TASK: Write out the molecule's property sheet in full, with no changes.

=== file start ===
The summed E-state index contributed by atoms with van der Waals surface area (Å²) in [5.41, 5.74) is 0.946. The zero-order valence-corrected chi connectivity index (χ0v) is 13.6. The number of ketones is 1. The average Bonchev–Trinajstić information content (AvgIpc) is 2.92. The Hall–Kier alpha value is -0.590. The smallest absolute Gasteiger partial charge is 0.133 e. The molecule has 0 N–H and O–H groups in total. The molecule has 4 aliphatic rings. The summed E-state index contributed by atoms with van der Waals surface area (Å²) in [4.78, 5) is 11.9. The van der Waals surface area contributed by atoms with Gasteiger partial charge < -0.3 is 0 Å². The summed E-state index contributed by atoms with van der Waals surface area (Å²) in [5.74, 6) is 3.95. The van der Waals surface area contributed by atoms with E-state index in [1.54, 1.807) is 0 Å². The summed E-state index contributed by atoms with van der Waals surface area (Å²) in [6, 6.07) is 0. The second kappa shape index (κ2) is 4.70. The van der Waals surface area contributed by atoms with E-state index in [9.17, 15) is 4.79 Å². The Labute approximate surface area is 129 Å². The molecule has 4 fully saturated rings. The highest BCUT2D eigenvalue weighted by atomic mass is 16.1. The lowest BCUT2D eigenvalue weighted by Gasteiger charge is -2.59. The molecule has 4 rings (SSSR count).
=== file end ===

The summed E-state index contributed by atoms with van der Waals surface area (Å²) in [5.41, 5.74) is 0.946. The zero-order valence-corrected chi connectivity index (χ0v) is 13.6. The number of ketones is 1. The average Bonchev–Trinajstić information content (AvgIpc) is 2.92. The Hall–Kier alpha value is -0.590. The smallest absolute Gasteiger partial charge is 0.133 e. The molecule has 0 N–H and O–H groups in total. The molecule has 4 aliphatic rings. The summed E-state index contributed by atoms with van der Waals surface area (Å²) in [4.78, 5) is 11.9. The van der Waals surface area contributed by atoms with Gasteiger partial charge < -0.3 is 0 Å². The summed E-state index contributed by atoms with van der Waals surface area (Å²) in [5.74, 6) is 3.95. The van der Waals surface area contributed by atoms with E-state index in [1.54, 1.807) is 0 Å². The summed E-state index contributed by atoms with van der Waals surface area (Å²) in [6, 6.07) is 0. The second kappa shape index (κ2) is 4.70. The van der Waals surface area contributed by atoms with E-state index in [9.17, 15) is 4.79 Å². The Labute approximate surface area is 129 Å². The molecule has 4 fully saturated rings. The highest BCUT2D eigenvalue weighted by atomic mass is 16.1. The lowest BCUT2D eigenvalue weighted by Gasteiger charge is -2.59. The molecule has 4 rings (SSSR count).